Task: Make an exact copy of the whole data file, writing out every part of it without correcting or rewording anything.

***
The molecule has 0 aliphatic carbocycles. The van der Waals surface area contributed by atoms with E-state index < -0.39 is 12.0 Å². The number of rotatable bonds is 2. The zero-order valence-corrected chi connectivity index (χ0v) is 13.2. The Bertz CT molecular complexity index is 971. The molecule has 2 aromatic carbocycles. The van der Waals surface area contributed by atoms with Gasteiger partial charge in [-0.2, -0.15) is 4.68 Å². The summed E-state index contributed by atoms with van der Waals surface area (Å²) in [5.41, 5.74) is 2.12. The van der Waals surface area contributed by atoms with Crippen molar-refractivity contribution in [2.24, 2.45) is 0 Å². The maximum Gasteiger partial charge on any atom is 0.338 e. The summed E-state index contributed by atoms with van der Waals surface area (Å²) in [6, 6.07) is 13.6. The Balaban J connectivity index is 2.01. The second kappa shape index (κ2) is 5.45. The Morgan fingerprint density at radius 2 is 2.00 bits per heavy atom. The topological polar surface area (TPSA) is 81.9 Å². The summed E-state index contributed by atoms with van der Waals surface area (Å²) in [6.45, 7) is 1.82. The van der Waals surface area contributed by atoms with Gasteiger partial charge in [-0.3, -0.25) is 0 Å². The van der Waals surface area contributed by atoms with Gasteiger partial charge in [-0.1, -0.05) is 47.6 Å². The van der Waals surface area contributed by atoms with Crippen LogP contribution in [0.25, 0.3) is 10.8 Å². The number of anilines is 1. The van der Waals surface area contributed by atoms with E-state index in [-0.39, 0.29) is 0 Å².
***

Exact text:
The molecule has 0 aliphatic carbocycles. The van der Waals surface area contributed by atoms with E-state index < -0.39 is 12.0 Å². The number of rotatable bonds is 2. The zero-order valence-corrected chi connectivity index (χ0v) is 13.2. The Bertz CT molecular complexity index is 971. The molecule has 2 aromatic carbocycles. The van der Waals surface area contributed by atoms with Gasteiger partial charge in [-0.2, -0.15) is 4.68 Å². The summed E-state index contributed by atoms with van der Waals surface area (Å²) in [5.41, 5.74) is 2.12. The van der Waals surface area contributed by atoms with Crippen molar-refractivity contribution in [2.24, 2.45) is 0 Å². The maximum Gasteiger partial charge on any atom is 0.338 e. The summed E-state index contributed by atoms with van der Waals surface area (Å²) in [6, 6.07) is 13.6. The Balaban J connectivity index is 2.01. The second kappa shape index (κ2) is 5.45. The Morgan fingerprint density at radius 2 is 2.00 bits per heavy atom. The topological polar surface area (TPSA) is 81.9 Å². The summed E-state index contributed by atoms with van der Waals surface area (Å²) in [6.45, 7) is 1.82. The van der Waals surface area contributed by atoms with Gasteiger partial charge in [-0.3, -0.25) is 0 Å². The van der Waals surface area contributed by atoms with Gasteiger partial charge in [-0.1, -0.05) is 47.6 Å². The van der Waals surface area contributed by atoms with Crippen LogP contribution in [0.25, 0.3) is 10.8 Å². The number of anilines is 1. The van der Waals surface area contributed by atoms with E-state index in [-0.39, 0.29) is 0 Å².